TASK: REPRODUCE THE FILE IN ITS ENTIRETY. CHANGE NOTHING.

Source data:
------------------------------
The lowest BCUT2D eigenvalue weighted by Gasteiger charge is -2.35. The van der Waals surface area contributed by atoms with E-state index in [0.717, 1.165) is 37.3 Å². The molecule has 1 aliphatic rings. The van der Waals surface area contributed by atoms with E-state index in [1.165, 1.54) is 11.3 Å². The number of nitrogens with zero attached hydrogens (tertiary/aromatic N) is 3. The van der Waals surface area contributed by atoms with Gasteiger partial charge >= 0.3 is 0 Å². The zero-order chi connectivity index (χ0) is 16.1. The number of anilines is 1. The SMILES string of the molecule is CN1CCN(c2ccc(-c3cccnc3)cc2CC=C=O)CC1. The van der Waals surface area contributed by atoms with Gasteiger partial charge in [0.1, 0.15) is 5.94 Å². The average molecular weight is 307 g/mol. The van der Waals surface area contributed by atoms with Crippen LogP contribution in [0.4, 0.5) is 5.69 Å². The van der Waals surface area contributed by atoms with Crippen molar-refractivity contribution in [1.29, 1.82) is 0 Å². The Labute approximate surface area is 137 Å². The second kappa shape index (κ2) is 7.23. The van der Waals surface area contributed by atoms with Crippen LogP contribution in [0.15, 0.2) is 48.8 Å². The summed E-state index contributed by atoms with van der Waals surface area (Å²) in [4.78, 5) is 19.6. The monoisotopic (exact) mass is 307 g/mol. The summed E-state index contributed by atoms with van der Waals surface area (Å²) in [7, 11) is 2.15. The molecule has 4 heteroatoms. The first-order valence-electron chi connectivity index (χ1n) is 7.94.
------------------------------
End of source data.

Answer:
The lowest BCUT2D eigenvalue weighted by Gasteiger charge is -2.35. The van der Waals surface area contributed by atoms with E-state index in [0.717, 1.165) is 37.3 Å². The molecule has 1 aliphatic rings. The van der Waals surface area contributed by atoms with E-state index in [1.165, 1.54) is 11.3 Å². The number of nitrogens with zero attached hydrogens (tertiary/aromatic N) is 3. The van der Waals surface area contributed by atoms with Gasteiger partial charge >= 0.3 is 0 Å². The zero-order chi connectivity index (χ0) is 16.1. The number of anilines is 1. The SMILES string of the molecule is CN1CCN(c2ccc(-c3cccnc3)cc2CC=C=O)CC1. The van der Waals surface area contributed by atoms with Gasteiger partial charge in [0.1, 0.15) is 5.94 Å². The average molecular weight is 307 g/mol. The van der Waals surface area contributed by atoms with Crippen LogP contribution in [0.4, 0.5) is 5.69 Å². The van der Waals surface area contributed by atoms with Crippen molar-refractivity contribution in [1.29, 1.82) is 0 Å². The Labute approximate surface area is 137 Å². The second kappa shape index (κ2) is 7.23. The van der Waals surface area contributed by atoms with Crippen LogP contribution in [0.15, 0.2) is 48.8 Å². The summed E-state index contributed by atoms with van der Waals surface area (Å²) in [4.78, 5) is 19.6. The monoisotopic (exact) mass is 307 g/mol. The summed E-state index contributed by atoms with van der Waals surface area (Å²) in [7, 11) is 2.15. The molecule has 4 heteroatoms. The first-order valence-electron chi connectivity index (χ1n) is 7.94.